Perhaps you recall the incident with Donald Trump’s campaign manager yanking on a reporter and shoving her away from Mr. Trump? (You can always watch the slow-mo here if you’re really interested. Judge for yourself if it qualified as battery or not.) At any rate, the reporter, Michelle Fields, has recently released a book entitled “Barons of the Beltway” – an expose on the privileged, elitist world of our politicians in Washington D.C.
I don’t think Ms. Field’s “Note to the Reader” intro- which told her side of the “battered-by-Trump’s-campaign-manager” story was beneficial to the book, primarily because it revealed a propensity to hype and exaggeration. This in turn triggers within the reader a need to beware; an instinctual suspicion that the book will not attempt objectivity.
But I plunged on and found Ms. Field’s writing style is casual, simplistic, and often angry (though not without reason). I enjoyed her use of historical comparisons and felt she was on target with her insight into modern society’s loss of appreciation for genuine humility. Ms. Field offered numerous examples of the almost obscene perks of power enjoyed by today’s career politicians, the hypocrisy of lawmakers who exempt themselves from the laws, and the narcissism and favoritism that is rampant in Washington.
The author put forward a number of recommendations for reducing corruption in our political system; among them, voting for term limits for our elected politicians, demanding an end to insider trading, and requiring members of Congress to keep their day jobs.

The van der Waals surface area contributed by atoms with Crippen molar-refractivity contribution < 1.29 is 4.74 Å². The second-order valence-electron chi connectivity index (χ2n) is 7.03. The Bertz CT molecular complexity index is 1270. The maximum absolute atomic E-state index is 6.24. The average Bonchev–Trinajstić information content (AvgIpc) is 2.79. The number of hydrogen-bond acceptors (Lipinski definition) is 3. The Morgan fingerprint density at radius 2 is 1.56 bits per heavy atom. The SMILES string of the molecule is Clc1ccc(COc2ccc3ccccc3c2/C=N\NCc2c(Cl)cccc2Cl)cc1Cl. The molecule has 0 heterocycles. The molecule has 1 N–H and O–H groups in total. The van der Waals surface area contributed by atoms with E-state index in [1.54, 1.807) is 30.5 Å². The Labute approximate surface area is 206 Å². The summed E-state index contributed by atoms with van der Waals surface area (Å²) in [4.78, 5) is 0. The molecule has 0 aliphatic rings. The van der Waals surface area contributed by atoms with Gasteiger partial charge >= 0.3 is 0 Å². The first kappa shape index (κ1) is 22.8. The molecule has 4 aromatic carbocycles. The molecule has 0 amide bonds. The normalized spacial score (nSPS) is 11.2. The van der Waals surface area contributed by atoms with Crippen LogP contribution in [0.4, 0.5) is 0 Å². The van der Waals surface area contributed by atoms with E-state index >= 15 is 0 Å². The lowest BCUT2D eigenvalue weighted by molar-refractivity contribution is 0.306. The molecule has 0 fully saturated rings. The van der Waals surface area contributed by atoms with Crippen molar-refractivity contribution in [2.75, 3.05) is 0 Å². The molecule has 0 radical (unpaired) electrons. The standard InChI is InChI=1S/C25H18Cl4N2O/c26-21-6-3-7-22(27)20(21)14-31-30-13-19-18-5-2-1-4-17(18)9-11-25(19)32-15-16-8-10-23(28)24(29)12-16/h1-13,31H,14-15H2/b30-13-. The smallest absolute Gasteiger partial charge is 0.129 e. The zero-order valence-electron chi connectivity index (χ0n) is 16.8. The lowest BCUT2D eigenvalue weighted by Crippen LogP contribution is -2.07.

I enjoyed this book at times, and I certainly didn’t hate it, as did so many other reviewers. I will concede, however that I could only read small doses at a time, because the tone is scathing and abrasively angry- not that the recipients of Ms. Field’s criticism aren’t deserving of it. Democrats are the main targets of Ms. Field’s denouncement, but Republicans- the Bush family in particular- do not get away unscathed. The author successfully demonstrates that today’s politicians – particularly those who’ve made long-term careers in Congress- live in a world far removed from the rest of us.
I received a complimentary copy of this book for review. I was not required to write a positive review. The opinions I have expressed are my own. I am disclosing this in accordance with the Federal Trade Commission’s 16 CFR, Part 255.